Bus operators cry foul over P2P

SIX of the 110 high quality point-to-point (P2P) buses have started plying its route between the Cebu South Bus Terminal (CSBT) and Lapu-Lapu City. The bus are all air-conditioned and will have its own toilet.

Land Transportation Franchising and Regulatory Board (LTFRB) 7 acting director Eduardo Montealto Jr. said there are three P2P routes within Metro Cebu. There will also be a a route from CSBT to Danao City, which costs P310, and from CSBT to Carcar, which costs P300.

Montealto said they have already issued a “provisional authority” to the winning bidder Vallacar Transit, which also owns Ceres buses operating in the entire country.

Vallacar Transit will operate 20 high quality buses for Lapu-Lapu City, 45 units for Danao City, and 45 units for Carcar.

Montealto said they have identified the “drop off” and “pick up” points of these buses; one each in Talisay City, Minglanilla, City of Naga, San Fernando and Carcar City.

“I am sure this will not complete with the existing operating buses because of very high and impractical fares. A person will take it if he seeks comfort or is in a hurry because of emergency,” Montealto said.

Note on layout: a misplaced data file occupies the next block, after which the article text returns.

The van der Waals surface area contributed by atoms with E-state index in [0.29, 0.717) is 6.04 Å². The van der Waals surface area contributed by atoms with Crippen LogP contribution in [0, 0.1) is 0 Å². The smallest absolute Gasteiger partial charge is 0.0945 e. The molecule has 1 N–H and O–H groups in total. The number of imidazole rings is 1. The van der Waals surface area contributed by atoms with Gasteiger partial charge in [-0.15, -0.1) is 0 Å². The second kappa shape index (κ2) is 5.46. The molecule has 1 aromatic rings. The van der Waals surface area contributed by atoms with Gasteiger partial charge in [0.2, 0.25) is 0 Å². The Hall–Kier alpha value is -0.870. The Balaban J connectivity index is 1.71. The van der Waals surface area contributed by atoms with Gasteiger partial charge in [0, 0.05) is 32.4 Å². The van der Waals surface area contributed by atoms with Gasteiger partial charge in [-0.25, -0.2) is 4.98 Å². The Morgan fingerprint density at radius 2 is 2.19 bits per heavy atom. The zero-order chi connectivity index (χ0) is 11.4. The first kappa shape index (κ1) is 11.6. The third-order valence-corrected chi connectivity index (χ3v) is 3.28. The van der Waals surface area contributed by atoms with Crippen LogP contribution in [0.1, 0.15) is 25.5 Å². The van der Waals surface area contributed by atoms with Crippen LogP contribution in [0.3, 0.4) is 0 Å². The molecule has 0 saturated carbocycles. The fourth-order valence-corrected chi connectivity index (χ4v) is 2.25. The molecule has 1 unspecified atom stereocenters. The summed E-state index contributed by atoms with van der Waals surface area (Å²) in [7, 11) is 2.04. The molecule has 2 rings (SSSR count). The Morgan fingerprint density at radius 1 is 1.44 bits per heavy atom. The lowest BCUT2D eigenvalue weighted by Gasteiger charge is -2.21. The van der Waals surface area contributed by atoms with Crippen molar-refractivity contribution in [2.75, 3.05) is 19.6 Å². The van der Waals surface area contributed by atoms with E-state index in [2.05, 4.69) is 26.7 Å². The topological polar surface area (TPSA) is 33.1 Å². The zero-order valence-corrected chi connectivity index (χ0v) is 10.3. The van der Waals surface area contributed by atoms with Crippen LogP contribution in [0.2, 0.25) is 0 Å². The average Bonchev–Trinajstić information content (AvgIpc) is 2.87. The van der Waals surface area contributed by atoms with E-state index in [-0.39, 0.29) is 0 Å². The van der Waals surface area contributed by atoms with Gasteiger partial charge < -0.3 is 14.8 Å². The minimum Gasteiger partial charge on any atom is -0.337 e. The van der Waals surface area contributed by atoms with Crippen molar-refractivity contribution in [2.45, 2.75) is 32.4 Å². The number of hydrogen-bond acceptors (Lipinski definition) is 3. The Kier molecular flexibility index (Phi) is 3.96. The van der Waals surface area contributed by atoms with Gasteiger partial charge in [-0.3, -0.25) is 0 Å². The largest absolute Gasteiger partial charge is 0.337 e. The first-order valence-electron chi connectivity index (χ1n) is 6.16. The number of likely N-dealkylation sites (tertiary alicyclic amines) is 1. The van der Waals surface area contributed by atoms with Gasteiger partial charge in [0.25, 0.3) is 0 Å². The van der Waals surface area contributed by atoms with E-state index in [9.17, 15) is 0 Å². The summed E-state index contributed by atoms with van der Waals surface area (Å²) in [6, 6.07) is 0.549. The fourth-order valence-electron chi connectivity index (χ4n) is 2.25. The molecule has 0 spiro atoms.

He said a bus will only stay for about 10 minutes in every drop off or pick up points.

Under the P2P system, Vallacar will put up in every route 25 percent of the number of its promised buses three months after bidding, another 25 percent in another three months and 50 percent in another three months.

When sought to comment, the Cebu Province Operators Transport Cooperatives (CPOTC) hoped that LTFRB, an attached agency to Department of Transportation (DOTr), will promote the interest of the Cebuano operators rather than allow an influential transport magnate to operate here.

CPOTC President Julie Flores said LTFRB just bidded the 110 units of air-conditioned bus with toilets without even consulting local operators. He said this is tantamount to killing the local business slowly.

Flores, a vice mayor-elect of Barili, Cebu, said Vallacar Transit has the advantage in winning a bidding because local transport operators cannot match the company’s finances.

He challenged DOTr and LTFRB to be fair to the local operators who he say are really concerned with the Cebuanos. He said a Cebuano passenger who only has P30 to pay for a P50 fare is still welcome in their buses. But in a Ceres bus, a passenger is forced to disembark if he lacks even only P2.

Flores said it’s not enough to identify the drop-off and pick-up points but to also include signs on them so if the P2P buses, will violate the rules, the local operators can complain.

Flores also questioned why LTFRB raised the number to 110 units when originally, the experimental routes with “provisional authority” were only allowed a maximum of 15 units. (EOB)


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